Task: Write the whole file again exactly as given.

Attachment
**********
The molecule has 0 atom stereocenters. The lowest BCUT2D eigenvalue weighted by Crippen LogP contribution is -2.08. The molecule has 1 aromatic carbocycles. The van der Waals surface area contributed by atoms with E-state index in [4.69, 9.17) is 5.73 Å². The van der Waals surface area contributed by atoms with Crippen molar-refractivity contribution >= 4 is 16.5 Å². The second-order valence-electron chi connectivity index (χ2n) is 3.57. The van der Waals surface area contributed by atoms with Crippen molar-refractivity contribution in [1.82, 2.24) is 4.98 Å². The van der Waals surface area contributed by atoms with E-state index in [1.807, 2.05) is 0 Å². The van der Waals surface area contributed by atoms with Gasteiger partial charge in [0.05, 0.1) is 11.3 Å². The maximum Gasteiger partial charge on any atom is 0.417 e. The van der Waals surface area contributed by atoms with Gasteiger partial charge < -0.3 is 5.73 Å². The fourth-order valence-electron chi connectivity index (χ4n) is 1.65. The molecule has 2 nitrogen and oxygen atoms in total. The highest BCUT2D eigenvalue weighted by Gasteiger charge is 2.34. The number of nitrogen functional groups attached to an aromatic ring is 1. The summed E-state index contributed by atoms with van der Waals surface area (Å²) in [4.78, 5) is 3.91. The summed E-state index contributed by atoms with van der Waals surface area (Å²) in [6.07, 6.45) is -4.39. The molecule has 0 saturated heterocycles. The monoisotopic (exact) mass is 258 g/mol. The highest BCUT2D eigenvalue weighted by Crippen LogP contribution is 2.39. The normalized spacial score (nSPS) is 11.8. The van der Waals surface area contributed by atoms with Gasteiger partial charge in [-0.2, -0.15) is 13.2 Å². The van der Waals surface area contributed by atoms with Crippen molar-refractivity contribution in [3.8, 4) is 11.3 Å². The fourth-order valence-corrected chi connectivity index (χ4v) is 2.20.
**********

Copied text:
The molecule has 0 atom stereocenters. The lowest BCUT2D eigenvalue weighted by Crippen LogP contribution is -2.08. The molecule has 1 aromatic carbocycles. The van der Waals surface area contributed by atoms with E-state index in [4.69, 9.17) is 5.73 Å². The van der Waals surface area contributed by atoms with Crippen molar-refractivity contribution >= 4 is 16.5 Å². The second-order valence-electron chi connectivity index (χ2n) is 3.57. The van der Waals surface area contributed by atoms with Crippen molar-refractivity contribution in [1.82, 2.24) is 4.98 Å². The van der Waals surface area contributed by atoms with E-state index in [1.807, 2.05) is 0 Å². The van der Waals surface area contributed by atoms with Gasteiger partial charge in [0.05, 0.1) is 11.3 Å². The maximum Gasteiger partial charge on any atom is 0.417 e. The van der Waals surface area contributed by atoms with Gasteiger partial charge < -0.3 is 5.73 Å². The fourth-order valence-electron chi connectivity index (χ4n) is 1.65. The molecule has 2 nitrogen and oxygen atoms in total. The highest BCUT2D eigenvalue weighted by Gasteiger charge is 2.34. The number of nitrogen functional groups attached to an aromatic ring is 1. The summed E-state index contributed by atoms with van der Waals surface area (Å²) in [4.78, 5) is 3.91. The summed E-state index contributed by atoms with van der Waals surface area (Å²) in [6.07, 6.45) is -4.39. The molecule has 0 saturated heterocycles. The monoisotopic (exact) mass is 258 g/mol. The highest BCUT2D eigenvalue weighted by Crippen LogP contribution is 2.39. The normalized spacial score (nSPS) is 11.8. The van der Waals surface area contributed by atoms with Gasteiger partial charge in [-0.2, -0.15) is 13.2 Å². The van der Waals surface area contributed by atoms with Crippen molar-refractivity contribution in [3.8, 4) is 11.3 Å². The fourth-order valence-corrected chi connectivity index (χ4v) is 2.20.